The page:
By Michael S. Smith and Michael R. KappelSource USA Today | February 27, 2019 | 02:13:11AMWASHINGTON — The number of opioid overdose deaths in the United States has jumped nearly 50 percent since 2015, according to data from the Centers for Disease Control and Prevention (CDC).
But the drug overdose epidemic has been largely overlooked by many legal professionals who work in this area, experts say.
While there is much data to examine, it is difficult to find a single legal source that includes this aspect of the drug crisis, said David E. Gelles, a lawyer in New York who specializes in legal representation for opioid overdose victims.
For years, most attorneys have been writing to federal courts and Congress to urge them to address the crisis.
They have also written to lawmakers to urge more aggressive responses, he said.
They have even lobbied federal judges and prosecutors to issue harsher penalties for dealers who violate laws governing the manufacture and distribution of opioids, which are typically referred to as fentanyl.
But federal judges rarely issue those sanctions, and there are no court orders, Gellas said.
So lawyers are not necessarily looking at the underlying problems in the system that lead to overdoses.
Instead, they are looking at what federal judges, prosecutors and law enforcement are doing to address it, Gessles said.
“We have to ask what the courts are doing, what prosecutors are doing,” he said, adding that the U.S. Court of Appeals for the District of Columbia recently ruled that the opioid epidemic is “not a crime.”
This is because it is not a criminal offense, he explained.
It is more of a health problem, a public health problem and a public safety problem.
“They are trying to do everything they can to address this,” he added.
A few federal judges have ruled against states and localities in some cases, he noted.
But the federal government and law enforcers have not always acted to address these issues, Gells said.
For example, in 2017, President Donald Trump’s Justice Department issued guidance to prosecutors to focus more on dealing with dealers rather than prosecuting them, Gels said.
But it is also not clear that states have been taking advantage of this guidance, he added, saying that many have struggled to enforce laws.
There is also a lack of coordination between the federal and state governments.
“I don’t know if we have a coordinated approach,” Gellis said.
He noted that the federal response to opioid overdoses has been slow and limited.
Gelles said there are several ways the federal authorities can do more to prevent the crisis, including better training and increased resources to deal with overdose deaths.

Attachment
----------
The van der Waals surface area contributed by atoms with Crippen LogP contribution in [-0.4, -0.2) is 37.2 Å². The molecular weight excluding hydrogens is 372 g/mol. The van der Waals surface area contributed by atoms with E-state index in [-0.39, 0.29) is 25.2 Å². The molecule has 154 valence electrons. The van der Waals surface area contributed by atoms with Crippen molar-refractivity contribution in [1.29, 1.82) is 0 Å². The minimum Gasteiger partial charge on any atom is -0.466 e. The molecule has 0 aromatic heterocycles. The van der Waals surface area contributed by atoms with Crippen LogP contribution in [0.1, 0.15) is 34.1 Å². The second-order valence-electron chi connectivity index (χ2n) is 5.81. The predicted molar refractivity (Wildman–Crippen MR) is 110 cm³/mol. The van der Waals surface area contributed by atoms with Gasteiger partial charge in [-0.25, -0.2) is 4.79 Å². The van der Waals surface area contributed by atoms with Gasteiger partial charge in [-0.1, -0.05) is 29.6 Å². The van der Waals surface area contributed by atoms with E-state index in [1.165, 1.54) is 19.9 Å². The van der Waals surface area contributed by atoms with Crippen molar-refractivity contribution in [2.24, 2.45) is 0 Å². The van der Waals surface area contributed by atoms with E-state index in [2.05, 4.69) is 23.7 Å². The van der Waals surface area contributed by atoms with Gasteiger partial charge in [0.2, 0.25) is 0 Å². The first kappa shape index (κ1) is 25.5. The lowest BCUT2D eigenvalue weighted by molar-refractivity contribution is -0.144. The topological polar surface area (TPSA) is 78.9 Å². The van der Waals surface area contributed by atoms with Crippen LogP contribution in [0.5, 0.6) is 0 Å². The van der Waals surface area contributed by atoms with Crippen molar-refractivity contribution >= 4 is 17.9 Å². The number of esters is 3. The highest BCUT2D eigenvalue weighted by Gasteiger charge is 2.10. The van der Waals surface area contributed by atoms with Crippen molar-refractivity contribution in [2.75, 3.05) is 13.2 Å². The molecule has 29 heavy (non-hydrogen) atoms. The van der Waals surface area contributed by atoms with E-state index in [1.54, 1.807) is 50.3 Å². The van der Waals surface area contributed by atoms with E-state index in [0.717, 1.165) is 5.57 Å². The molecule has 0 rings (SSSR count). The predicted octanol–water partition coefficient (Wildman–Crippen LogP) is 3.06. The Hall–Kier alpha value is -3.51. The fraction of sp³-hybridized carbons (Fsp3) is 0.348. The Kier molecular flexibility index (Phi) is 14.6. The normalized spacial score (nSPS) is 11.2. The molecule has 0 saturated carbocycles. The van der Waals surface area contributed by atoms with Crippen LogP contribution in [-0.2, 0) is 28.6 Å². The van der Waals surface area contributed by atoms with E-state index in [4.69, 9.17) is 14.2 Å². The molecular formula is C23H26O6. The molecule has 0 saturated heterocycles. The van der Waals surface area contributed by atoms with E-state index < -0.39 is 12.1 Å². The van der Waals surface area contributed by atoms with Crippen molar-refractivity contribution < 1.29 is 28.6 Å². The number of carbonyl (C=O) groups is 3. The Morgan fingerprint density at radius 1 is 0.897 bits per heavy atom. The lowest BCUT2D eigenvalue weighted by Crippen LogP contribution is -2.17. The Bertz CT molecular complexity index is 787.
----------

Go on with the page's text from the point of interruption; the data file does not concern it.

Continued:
But there is also an issue that the government needs to address, he stressed, because it will be difficult to solve the problem without additional resources.
“It’s an epidemic that has no real solutions,” he explained, adding, “It’s a very difficult problem to solve.”
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Read moreThe opioid crisis has been fueled by a surge in drug overdoses and the growing opioid epidemic in the U-20s, said James F. Rucker, an assistant professor of law at the University of Pennsylvania.
“Drug overdose deaths are up more than 70 percent among the youngest U-19s and up 50 percent among U-18s,” he wrote in a recent paper for the American Bar Association.
Rucker said that although many young people have taken to heroin, the crisis is more complicated than heroin, and the epidemic is fueled by the opioid abuse problem.
The problem is that many people don’t realize that heroin is more addictive and can cause death,” he argued.
Ruckers paper also noted that opioid-related overdose deaths among U.K. youth have risen more than 40 percent since 2012, when a spike in opioid use began in that country.
But many U. S. states have also seen an increase in opioid overdose death rates.
And while states have a responsibility to reduce drug use, they can also be penalized for not doing enough to deal directly with drug abuse.”
States can be punished for not working as aggressively to reduce the number of people who are abusing drugs,” Rucker wrote.
States and local governments can also have a greater influence over how drugs are prescribed, which could make it easier for states to push through stricter laws and more restrictive treatment.”
The more you punish the wrongdoers, the more likely they will continue to do it,” he warned.
The U.N. special rapporteur on drugs and health, Richard A. Schulte, has called on the U